When one considers time travel, it is wise to become aware of a set of agencies and policies that are responsible for keeping our clocks on time, and of the consequences of their policies for surfing the chronoscape. A small policy change can cause all sorts of problems.
The current system that ensures that clocks run on time involves coordination between the International Earth Rotation and Reference Systems Service (IERS), the International Bureau of Weights and Measures (BIPM), and the Radiocommuncation Sector of the International Telecommunications Union (ITU-R). The IERS charts the Earth’s movements, the BIPM takes signals from atomic clocks distributed around the globe in order to define a precise clock time, and the ITU-R sets policies and standards. Right now these institutions are engaged in the debate over the future of the leap second.
The use of leap seconds has kept our highly precise atomic time standards in sync with the Earth’s tendency to wobble and create slight irregularities in its rotation. But since leap seconds do not come at regular intervals, they cannot be programmed into software and left alone. Instead, whenever there is a leap second, the time architecture of all time-sensitive software applications must be adjusted. This creates confusion and problems for some systems—enough for there to be a powerful case to eliminate the leap second and go to a time standard decoupled from the Earth’s movement.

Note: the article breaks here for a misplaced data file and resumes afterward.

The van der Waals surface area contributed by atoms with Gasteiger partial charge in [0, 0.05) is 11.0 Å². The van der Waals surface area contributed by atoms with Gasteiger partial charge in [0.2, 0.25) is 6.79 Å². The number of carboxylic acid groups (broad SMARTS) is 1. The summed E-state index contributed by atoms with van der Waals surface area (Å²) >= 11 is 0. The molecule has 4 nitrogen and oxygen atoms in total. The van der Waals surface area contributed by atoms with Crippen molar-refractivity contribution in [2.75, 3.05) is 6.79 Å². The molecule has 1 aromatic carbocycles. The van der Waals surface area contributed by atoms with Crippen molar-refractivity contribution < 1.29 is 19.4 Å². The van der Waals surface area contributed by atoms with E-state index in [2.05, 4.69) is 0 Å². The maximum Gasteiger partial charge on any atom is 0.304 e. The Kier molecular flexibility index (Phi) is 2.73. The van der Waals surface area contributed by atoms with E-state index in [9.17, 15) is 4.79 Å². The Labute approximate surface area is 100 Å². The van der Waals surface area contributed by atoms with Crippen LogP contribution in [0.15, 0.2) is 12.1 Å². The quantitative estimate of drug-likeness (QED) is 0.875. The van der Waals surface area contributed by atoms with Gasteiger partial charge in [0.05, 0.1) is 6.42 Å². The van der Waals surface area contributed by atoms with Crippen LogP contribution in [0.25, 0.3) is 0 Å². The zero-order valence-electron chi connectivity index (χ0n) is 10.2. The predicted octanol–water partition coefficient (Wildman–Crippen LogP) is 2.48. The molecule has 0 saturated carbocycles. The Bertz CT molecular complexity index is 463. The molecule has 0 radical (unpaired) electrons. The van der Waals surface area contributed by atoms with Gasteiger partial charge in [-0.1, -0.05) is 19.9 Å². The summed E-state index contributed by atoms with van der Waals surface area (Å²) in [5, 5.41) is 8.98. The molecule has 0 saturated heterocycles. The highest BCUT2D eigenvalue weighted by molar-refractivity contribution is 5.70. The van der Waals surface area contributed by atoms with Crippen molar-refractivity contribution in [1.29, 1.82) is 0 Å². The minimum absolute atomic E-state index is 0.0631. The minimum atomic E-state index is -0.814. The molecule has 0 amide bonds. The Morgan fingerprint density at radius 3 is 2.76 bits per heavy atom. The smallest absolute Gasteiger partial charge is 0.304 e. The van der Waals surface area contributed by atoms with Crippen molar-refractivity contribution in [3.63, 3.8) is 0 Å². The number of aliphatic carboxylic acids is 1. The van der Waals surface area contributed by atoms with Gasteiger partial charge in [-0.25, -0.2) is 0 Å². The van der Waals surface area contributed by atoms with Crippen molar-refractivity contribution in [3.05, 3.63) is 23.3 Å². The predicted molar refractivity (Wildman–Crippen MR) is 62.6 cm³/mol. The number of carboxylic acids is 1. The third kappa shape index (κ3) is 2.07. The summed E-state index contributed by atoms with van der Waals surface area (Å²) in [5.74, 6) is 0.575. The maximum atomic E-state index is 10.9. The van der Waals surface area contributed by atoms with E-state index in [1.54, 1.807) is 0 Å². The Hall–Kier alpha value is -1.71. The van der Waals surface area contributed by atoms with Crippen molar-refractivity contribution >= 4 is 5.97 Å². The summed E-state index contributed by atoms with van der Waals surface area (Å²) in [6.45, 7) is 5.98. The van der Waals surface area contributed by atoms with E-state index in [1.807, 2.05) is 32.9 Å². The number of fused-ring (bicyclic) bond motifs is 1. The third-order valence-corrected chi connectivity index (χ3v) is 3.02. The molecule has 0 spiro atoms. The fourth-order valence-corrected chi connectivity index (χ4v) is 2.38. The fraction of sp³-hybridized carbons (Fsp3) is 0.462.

One constituency has not been addressed in this debate—either because there is nobody in this constituency, or because they are all presently elsewhen. This constituency is that of time travelers. So I am going to imagine, for a moment, that the resolution to eliminate the leap second has passed—and that the following has appeared in some future Tor.com blog:
O woe to time travelers. Their lot is about to get more difficult.
As any experienced time traveler knows, this type of journey is not merely through time, but also through space. Everything in the universe is in motion, and if you simply travel in time while staying in one spot, then you stay in that spot while everything else is in motion. This has rather ugly results. For instance, if you wanted to travel back to chat with Cicero (rather chatty fellow), and you merely set your coordinates in time, then you’d most likely find yourself in empty space because the Earth isn’t where it used to be in Cicero’s time.
So, in traveling in time, you must know where the Earth was for the moment you are traveling to, and you should know where your goal location is in relationship to the Sun—the Earth is spinning, after all. What’s the point of going to chat with Cicero if you end up in the middle of the Pacific because you did not account for the Earth’s rotation? Glug, glug, glug.
Here’s the rub: to travel successfully, you need to know two kinds of time. One kind of time has to do with the timing of Earth’s relationship to other celestial bodies. This has to do with orbit, rotation, and the movement of the entire solar system through space. The other kind of time has to do with the precise measure of duration. Even if you get your space coordinates right, if you get the duration only slightly wrong, you may find yourself plummeting through the atmosphere or someplace underneath the Earth’s crust.